At the age of 8 I chose to separate from myself. The gap that I created between me and myself has been filled for most of my life with an array of debris that has masqueraded itself as life. One such piece of debris was the belief that evolution works like a ladder – as you climb up it, you evolve.
For a very long time I had a strong sense that I was ‘getting somewhere’ – I felt that I was slowly making my way up the invisible ladder of evolution. I have always been a happy person and never worried too much about anything; I felt that I had things pretty much sorted and I took my happiness as evidence of my bogus ascension.
Looking back now, I can also see that I mistook the feeling of being very physically fit as a sign of being in genuine good health.
For me, physical well-being was somehow linked to evolution. I did not question my need to exercise, in fact I prided myself in my commitment to keeping myself very physically fit. I saw it as a strength, another rung mastered and an indication of the fact that I was getting somewhere.
In my mid-thirties I trained as a yoga teacher and it was at this point that I really started to get deeply into the illusion of ascension. There is much within the yoga consciousness that revolves around the idea of ‘moving up the ladder.’
The physical poses themselves go from basic to advanced and so it went without saying that the ‘better’ you are at the physical yoga, then naturally the ‘higher up’ you were getting. Those that practised a lot were considered to be, in some way, more dedicated to the pursuit of evolution. It was not discussed, however it was quietly understood, that those who practised under well-known teachers seemed to accrue more credits in the game of ascension, and ‘bonus points’ were rewarded to those who studied yoga in India.
The goal of the game was to reach enlightenment. I saw enlightenment as being the moment when you reached the very top of the ladder… the moment when the veil of illusion would magically lift. Did I think enlightenment was achievable? Yes I did. I was embroiled in the belief that I was climbing up the ladder.
This belief lay like a canopy over my entire life. It infiltrated my thoughts and engineered my body to move in certain ways. The belief owned me; I was its puppet, its plaything, acting out the characteristics of the belief.
I was not being Me, I was enacting a belief, as sincere as a game of charades.
Pick a category, any category will do.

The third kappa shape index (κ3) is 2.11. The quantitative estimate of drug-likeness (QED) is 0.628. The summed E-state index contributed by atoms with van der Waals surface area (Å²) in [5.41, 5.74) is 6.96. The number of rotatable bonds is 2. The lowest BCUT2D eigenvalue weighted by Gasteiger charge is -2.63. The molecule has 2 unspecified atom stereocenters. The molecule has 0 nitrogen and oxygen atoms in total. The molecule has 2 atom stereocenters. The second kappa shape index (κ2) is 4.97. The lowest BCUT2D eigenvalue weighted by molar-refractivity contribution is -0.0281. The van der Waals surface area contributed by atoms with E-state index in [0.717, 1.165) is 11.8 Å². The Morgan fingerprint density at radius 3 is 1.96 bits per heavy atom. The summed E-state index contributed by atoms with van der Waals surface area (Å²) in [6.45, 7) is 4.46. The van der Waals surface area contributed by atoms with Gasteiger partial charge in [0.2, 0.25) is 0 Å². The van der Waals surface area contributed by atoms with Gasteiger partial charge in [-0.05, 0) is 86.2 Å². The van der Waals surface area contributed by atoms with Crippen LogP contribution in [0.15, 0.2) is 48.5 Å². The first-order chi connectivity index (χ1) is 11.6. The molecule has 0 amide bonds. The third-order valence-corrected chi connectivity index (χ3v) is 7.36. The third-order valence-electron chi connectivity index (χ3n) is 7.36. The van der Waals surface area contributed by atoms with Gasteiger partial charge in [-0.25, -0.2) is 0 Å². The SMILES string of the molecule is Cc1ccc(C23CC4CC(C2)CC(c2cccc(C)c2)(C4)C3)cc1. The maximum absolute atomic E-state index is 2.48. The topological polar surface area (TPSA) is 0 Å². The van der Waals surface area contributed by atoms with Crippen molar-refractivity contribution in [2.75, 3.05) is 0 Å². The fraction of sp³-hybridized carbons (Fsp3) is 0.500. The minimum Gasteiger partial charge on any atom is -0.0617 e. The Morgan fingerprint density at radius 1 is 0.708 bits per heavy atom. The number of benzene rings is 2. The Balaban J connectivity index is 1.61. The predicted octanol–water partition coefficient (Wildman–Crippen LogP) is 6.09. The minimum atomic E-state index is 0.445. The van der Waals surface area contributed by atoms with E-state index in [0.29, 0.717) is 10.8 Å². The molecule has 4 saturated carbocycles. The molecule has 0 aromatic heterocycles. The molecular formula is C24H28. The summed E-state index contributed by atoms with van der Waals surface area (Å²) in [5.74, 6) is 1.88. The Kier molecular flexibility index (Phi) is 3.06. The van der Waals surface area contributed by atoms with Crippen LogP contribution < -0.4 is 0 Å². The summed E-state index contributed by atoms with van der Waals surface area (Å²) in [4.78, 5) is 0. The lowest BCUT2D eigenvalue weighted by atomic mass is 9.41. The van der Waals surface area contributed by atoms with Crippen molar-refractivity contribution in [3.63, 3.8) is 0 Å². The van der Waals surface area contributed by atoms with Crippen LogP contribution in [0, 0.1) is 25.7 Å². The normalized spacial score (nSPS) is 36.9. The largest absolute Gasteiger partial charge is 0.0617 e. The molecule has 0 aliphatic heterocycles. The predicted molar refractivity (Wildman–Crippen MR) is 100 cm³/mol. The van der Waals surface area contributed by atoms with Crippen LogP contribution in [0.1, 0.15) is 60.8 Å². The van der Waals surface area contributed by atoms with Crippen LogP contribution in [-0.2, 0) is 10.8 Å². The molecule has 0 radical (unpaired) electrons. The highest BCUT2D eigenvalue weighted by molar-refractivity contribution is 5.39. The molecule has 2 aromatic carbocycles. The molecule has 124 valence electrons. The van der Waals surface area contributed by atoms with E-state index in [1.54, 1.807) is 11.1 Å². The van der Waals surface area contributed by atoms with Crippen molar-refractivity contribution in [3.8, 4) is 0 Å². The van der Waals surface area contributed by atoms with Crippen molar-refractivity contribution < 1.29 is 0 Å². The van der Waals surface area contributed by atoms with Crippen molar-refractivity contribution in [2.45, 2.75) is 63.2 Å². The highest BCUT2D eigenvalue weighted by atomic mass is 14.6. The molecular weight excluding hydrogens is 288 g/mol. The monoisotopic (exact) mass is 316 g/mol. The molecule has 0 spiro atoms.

When we take on a belief, we take on a pre-selected set of characteristics that come with that belief. It comes as a bundle.
One of the components of the ‘Belief in Enlightenment’ package is levitation, and as I had brought the whole package, I was under the illusion that it was very possible that one day I would lift clean off my yoga mat and hover in the air effortlessly. I find it both funny and sinister at the same time. Funny that I thought that any moment I was going to hover over the mantelpiece, and sinister when you consider that some ‘belief packages’ contain killing as part of their bundle.
When you download a belief you subscribe to the whole package, you don’t choose the parts you want.
Within the beliefs that surround yoga there are clear ranks of distinction, the top of the pile being God-like figures who are revered by everyone underneath them.
The belief that I was climbing the ladder of evolution managed to cling onto me for all of 20 years. It gripped me so tightly that I was unable to feel the damage that my relentless yoga practice and deep lack of self-care were doing to me.
My body tried repeatedly to let me know how it felt but my beliefs were so ingrained that they kept me motoring along at the same breakneck speed every day. I lived with intense pain and extreme exhaustion for years until, eventually, my body broke down: it literally stopped going.
It was around this time that a friend introduced me to Serge Benhayon and the teachings of The Ageless Wisdom. I took my battered body along to workshops. Due to the fact that my once athletic body was no longer willing to even walk to the local shop, I had no choice but to start to slowly question my long held beliefs.
I have discovered that what lay underneath beliefs is truth and the truth is, we are born already knowing God unencumbered, but we layer over the top of our connection to this knowing – false ways of being, beliefs, ideas, practices, habits, behaviours, personality traits, pain etc., they serve to distort our connection with ourselves, and it is through our true connection with ourselves first, that we know also our connection to God. We forget altogether that once upon a time we knew beyond a shadow of a doubt that;
In our essence, we know God.
This connection is found by looking within and not by seeking outside of us.
Serge Benhayon found his way back to this knowing and he now teaches others the way back through ‘The Way of The Livingness.’ This is a U-Turn because it teaches us that we already know God, we just need to remove the impediments (and belief systems) that prevent us from feeling this connection in our bodies.
It is not possible to ever be separate from God, it is only possible to have the belief that God is separate from us. Take away the false belief and we return to this knowing.
I am eternally grateful to Serge Benhayon for returning to this knowing and for then lighting the way back for everyone else.
By Alexis Stewart, Care worker with the intellectually disabled, Yoga teacher, Mum, dedicated Student of the Livingness, Sydney, Australia